What is Ecological Thinking?
When faced with the term “ecological thinking”, it is natural to assume that a focus is being put on the environment and how we impact it as designers. While this relation is relevant, the term has recently been used to address a more general issue with design, in which things are created only to become obsolete. In contrast, the goal of thinking ecologically is to enable continuous development.
Ecological thinking notes an important fact – humans have needs, and those needs are constantly changing. Branching off further, different humans have different needs. Therefore, this mindset’s main focus is on adaptability and diversity.
In order to better understand this notion, a connection to our impact on the environment can be made; for example, oil has been used for over a century as the automobile’s predominant fuel source. While this design choice has worked, flaws have later become known – fuel emissions are unhealthy for humans, as well as the Earth’s atmosphere, and a dangerous reliance on oil – a non-renewable and expensive commodity – has been established. In this example, it is evident that automobiles are generally not ecologically designed – they don’t adapt to our needs over time. An example of an attempt to change this is found in both alternative fuels and hybrid cars, which take a formula familiar to us and make it less dangerous for the environment.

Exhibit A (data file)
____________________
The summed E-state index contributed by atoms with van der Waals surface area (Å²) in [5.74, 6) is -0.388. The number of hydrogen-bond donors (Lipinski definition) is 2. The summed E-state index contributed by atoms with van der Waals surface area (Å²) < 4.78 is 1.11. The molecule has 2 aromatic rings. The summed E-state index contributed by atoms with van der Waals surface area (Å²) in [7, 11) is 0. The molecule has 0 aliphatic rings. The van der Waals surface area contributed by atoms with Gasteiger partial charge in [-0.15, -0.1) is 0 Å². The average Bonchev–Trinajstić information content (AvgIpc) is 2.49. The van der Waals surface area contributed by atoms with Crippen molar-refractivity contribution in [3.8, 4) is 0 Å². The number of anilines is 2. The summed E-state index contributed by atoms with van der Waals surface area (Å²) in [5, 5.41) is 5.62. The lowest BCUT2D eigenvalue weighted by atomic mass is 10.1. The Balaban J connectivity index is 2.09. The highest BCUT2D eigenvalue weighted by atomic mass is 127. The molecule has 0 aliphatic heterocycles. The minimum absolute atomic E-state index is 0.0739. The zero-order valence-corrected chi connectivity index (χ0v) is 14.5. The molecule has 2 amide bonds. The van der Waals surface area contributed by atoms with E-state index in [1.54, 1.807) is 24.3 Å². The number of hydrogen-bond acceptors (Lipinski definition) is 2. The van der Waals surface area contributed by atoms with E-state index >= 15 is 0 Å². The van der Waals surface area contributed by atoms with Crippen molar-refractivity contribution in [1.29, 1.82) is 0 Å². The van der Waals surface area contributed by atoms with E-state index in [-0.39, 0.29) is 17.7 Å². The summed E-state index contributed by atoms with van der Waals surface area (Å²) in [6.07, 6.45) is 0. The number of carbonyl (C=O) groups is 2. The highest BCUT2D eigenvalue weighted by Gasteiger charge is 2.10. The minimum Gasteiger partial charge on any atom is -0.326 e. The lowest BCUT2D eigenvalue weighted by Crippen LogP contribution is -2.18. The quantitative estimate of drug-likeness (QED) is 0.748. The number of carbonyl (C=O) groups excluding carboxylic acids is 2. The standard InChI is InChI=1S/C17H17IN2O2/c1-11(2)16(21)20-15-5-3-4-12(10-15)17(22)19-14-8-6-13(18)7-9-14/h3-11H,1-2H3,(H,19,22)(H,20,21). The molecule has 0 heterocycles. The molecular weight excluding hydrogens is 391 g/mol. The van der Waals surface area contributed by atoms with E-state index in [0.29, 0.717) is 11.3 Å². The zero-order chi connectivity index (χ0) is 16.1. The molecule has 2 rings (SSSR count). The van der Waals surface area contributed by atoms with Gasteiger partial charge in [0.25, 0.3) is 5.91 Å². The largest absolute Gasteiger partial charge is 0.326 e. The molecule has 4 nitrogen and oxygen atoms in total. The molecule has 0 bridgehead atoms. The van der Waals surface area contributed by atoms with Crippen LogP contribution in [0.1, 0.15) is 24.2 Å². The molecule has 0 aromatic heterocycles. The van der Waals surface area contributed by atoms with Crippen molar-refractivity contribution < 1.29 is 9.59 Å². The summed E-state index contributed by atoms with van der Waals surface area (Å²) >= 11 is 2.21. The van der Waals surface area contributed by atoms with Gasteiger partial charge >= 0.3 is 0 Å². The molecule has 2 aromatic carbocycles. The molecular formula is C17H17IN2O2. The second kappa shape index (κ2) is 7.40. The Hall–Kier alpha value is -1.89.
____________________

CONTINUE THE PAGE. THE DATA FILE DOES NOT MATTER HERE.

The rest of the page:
Among the many ideas of ecological thinking, the term has been used to refer to environmental management, the development of education and infrastructure, and noting design in general. Much like the issues it addresses, thinking ecologically is a platform for respecting change in the design world – a progressive mindset that can only improve the conditions of nature and humanity as we know it.
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